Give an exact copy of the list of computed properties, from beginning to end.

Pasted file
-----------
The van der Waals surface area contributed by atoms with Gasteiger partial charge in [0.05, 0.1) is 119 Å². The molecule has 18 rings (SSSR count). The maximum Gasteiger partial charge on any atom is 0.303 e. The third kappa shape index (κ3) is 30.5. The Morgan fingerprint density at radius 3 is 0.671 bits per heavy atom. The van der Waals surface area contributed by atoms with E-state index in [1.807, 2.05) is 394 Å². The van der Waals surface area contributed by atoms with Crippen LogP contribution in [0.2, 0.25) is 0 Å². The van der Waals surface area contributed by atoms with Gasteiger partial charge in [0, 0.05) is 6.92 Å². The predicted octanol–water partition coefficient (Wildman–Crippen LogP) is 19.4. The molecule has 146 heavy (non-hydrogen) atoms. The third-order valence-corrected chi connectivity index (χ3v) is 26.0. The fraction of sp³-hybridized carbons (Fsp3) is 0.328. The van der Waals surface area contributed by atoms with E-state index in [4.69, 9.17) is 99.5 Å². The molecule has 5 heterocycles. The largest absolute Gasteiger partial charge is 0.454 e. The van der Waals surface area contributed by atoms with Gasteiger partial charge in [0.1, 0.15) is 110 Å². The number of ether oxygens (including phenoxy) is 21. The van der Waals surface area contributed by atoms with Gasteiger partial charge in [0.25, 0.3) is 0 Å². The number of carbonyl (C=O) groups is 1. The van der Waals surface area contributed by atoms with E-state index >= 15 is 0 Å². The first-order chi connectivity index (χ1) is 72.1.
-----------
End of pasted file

The van der Waals surface area contributed by atoms with Gasteiger partial charge in [0.05, 0.1) is 119 Å². The molecule has 18 rings (SSSR count). The maximum Gasteiger partial charge on any atom is 0.303 e. The third kappa shape index (κ3) is 30.5. The Morgan fingerprint density at radius 3 is 0.671 bits per heavy atom. The van der Waals surface area contributed by atoms with E-state index in [1.807, 2.05) is 394 Å². The van der Waals surface area contributed by atoms with Crippen LogP contribution in [0.2, 0.25) is 0 Å². The van der Waals surface area contributed by atoms with Gasteiger partial charge in [0, 0.05) is 6.92 Å². The predicted octanol–water partition coefficient (Wildman–Crippen LogP) is 19.4. The molecule has 146 heavy (non-hydrogen) atoms. The third-order valence-corrected chi connectivity index (χ3v) is 26.0. The fraction of sp³-hybridized carbons (Fsp3) is 0.328. The van der Waals surface area contributed by atoms with E-state index in [4.69, 9.17) is 99.5 Å². The molecule has 5 heterocycles. The largest absolute Gasteiger partial charge is 0.454 e. The van der Waals surface area contributed by atoms with Gasteiger partial charge in [0.1, 0.15) is 110 Å². The number of ether oxygens (including phenoxy) is 21. The van der Waals surface area contributed by atoms with Gasteiger partial charge in [0.25, 0.3) is 0 Å². The number of carbonyl (C=O) groups is 1. The van der Waals surface area contributed by atoms with E-state index >= 15 is 0 Å². The first-order chi connectivity index (χ1) is 72.1.